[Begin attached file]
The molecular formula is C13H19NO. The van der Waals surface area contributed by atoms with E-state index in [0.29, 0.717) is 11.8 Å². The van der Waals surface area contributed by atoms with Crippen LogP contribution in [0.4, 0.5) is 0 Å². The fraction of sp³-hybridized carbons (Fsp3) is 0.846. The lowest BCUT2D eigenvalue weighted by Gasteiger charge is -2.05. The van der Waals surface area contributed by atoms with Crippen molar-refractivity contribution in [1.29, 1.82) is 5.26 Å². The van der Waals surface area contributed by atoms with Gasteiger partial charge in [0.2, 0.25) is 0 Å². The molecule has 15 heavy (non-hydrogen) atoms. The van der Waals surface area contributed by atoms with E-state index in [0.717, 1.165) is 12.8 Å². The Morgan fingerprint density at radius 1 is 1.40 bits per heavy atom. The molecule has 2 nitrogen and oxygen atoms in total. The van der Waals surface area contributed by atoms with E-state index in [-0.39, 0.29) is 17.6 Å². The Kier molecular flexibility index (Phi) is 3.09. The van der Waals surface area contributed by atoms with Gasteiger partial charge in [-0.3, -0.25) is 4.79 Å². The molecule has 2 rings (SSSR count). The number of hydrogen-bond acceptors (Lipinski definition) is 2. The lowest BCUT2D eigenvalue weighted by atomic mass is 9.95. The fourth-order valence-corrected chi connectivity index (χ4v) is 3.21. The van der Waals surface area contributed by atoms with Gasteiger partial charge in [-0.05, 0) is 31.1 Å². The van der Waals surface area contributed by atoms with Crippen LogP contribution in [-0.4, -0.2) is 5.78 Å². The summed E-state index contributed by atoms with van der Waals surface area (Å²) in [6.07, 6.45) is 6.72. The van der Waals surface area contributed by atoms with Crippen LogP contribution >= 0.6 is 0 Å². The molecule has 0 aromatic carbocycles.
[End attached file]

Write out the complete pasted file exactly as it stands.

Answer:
The molecular formula is C13H19NO. The van der Waals surface area contributed by atoms with E-state index in [0.29, 0.717) is 11.8 Å². The van der Waals surface area contributed by atoms with Crippen LogP contribution in [0.4, 0.5) is 0 Å². The fraction of sp³-hybridized carbons (Fsp3) is 0.846. The lowest BCUT2D eigenvalue weighted by Gasteiger charge is -2.05. The van der Waals surface area contributed by atoms with Crippen molar-refractivity contribution in [1.29, 1.82) is 5.26 Å². The van der Waals surface area contributed by atoms with Gasteiger partial charge in [0.2, 0.25) is 0 Å². The molecule has 15 heavy (non-hydrogen) atoms. The van der Waals surface area contributed by atoms with E-state index in [0.717, 1.165) is 12.8 Å². The Morgan fingerprint density at radius 1 is 1.40 bits per heavy atom. The molecule has 2 nitrogen and oxygen atoms in total. The van der Waals surface area contributed by atoms with E-state index in [-0.39, 0.29) is 17.6 Å². The Kier molecular flexibility index (Phi) is 3.09. The van der Waals surface area contributed by atoms with Gasteiger partial charge in [-0.3, -0.25) is 4.79 Å². The molecule has 2 rings (SSSR count). The number of hydrogen-bond acceptors (Lipinski definition) is 2. The lowest BCUT2D eigenvalue weighted by atomic mass is 9.95. The fourth-order valence-corrected chi connectivity index (χ4v) is 3.21. The van der Waals surface area contributed by atoms with Gasteiger partial charge in [-0.05, 0) is 31.1 Å². The van der Waals surface area contributed by atoms with Crippen LogP contribution in [-0.4, -0.2) is 5.78 Å². The summed E-state index contributed by atoms with van der Waals surface area (Å²) in [6.07, 6.45) is 6.72. The van der Waals surface area contributed by atoms with Crippen LogP contribution >= 0.6 is 0 Å². The molecule has 0 aromatic carbocycles.